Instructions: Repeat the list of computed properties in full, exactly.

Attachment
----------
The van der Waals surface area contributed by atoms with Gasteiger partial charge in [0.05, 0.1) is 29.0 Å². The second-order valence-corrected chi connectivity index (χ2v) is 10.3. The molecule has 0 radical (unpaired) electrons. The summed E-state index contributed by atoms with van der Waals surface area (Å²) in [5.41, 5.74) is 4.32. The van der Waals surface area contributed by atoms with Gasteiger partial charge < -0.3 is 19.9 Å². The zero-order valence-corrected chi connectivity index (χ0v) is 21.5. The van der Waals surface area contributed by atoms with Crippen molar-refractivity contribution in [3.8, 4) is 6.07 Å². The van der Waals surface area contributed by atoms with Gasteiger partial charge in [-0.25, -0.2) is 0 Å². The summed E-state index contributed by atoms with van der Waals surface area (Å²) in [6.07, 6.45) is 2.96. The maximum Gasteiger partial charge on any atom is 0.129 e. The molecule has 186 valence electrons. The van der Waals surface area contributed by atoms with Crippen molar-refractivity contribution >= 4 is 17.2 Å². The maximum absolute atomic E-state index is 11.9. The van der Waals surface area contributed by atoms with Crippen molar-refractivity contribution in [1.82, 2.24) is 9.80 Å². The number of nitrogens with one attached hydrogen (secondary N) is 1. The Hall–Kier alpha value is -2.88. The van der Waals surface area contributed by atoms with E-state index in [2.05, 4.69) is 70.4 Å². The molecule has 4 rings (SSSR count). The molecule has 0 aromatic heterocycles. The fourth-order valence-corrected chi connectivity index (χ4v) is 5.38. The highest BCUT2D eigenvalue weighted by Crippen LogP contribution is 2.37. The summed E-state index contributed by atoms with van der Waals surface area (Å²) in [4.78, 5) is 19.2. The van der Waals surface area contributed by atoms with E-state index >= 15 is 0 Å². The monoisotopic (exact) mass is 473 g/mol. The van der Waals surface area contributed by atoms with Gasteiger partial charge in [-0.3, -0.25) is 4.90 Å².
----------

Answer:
The van der Waals surface area contributed by atoms with Gasteiger partial charge in [0.05, 0.1) is 29.0 Å². The second-order valence-corrected chi connectivity index (χ2v) is 10.3. The molecule has 0 radical (unpaired) electrons. The summed E-state index contributed by atoms with van der Waals surface area (Å²) in [5.41, 5.74) is 4.32. The van der Waals surface area contributed by atoms with Gasteiger partial charge < -0.3 is 19.9 Å². The zero-order valence-corrected chi connectivity index (χ0v) is 21.5. The van der Waals surface area contributed by atoms with Crippen molar-refractivity contribution in [3.8, 4) is 6.07 Å². The van der Waals surface area contributed by atoms with Gasteiger partial charge in [-0.25, -0.2) is 0 Å². The summed E-state index contributed by atoms with van der Waals surface area (Å²) in [6.07, 6.45) is 2.96. The maximum Gasteiger partial charge on any atom is 0.129 e. The molecule has 186 valence electrons. The van der Waals surface area contributed by atoms with Crippen molar-refractivity contribution >= 4 is 17.2 Å². The maximum absolute atomic E-state index is 11.9. The van der Waals surface area contributed by atoms with Crippen molar-refractivity contribution in [1.82, 2.24) is 9.80 Å². The number of nitrogens with one attached hydrogen (secondary N) is 1. The Hall–Kier alpha value is -2.88. The van der Waals surface area contributed by atoms with E-state index in [2.05, 4.69) is 70.4 Å². The molecule has 4 rings (SSSR count). The molecule has 0 aromatic heterocycles. The fourth-order valence-corrected chi connectivity index (χ4v) is 5.38. The highest BCUT2D eigenvalue weighted by Crippen LogP contribution is 2.37. The summed E-state index contributed by atoms with van der Waals surface area (Å²) in [4.78, 5) is 19.2. The van der Waals surface area contributed by atoms with E-state index >= 15 is 0 Å². The monoisotopic (exact) mass is 473 g/mol. The van der Waals surface area contributed by atoms with Gasteiger partial charge in [-0.3, -0.25) is 4.90 Å².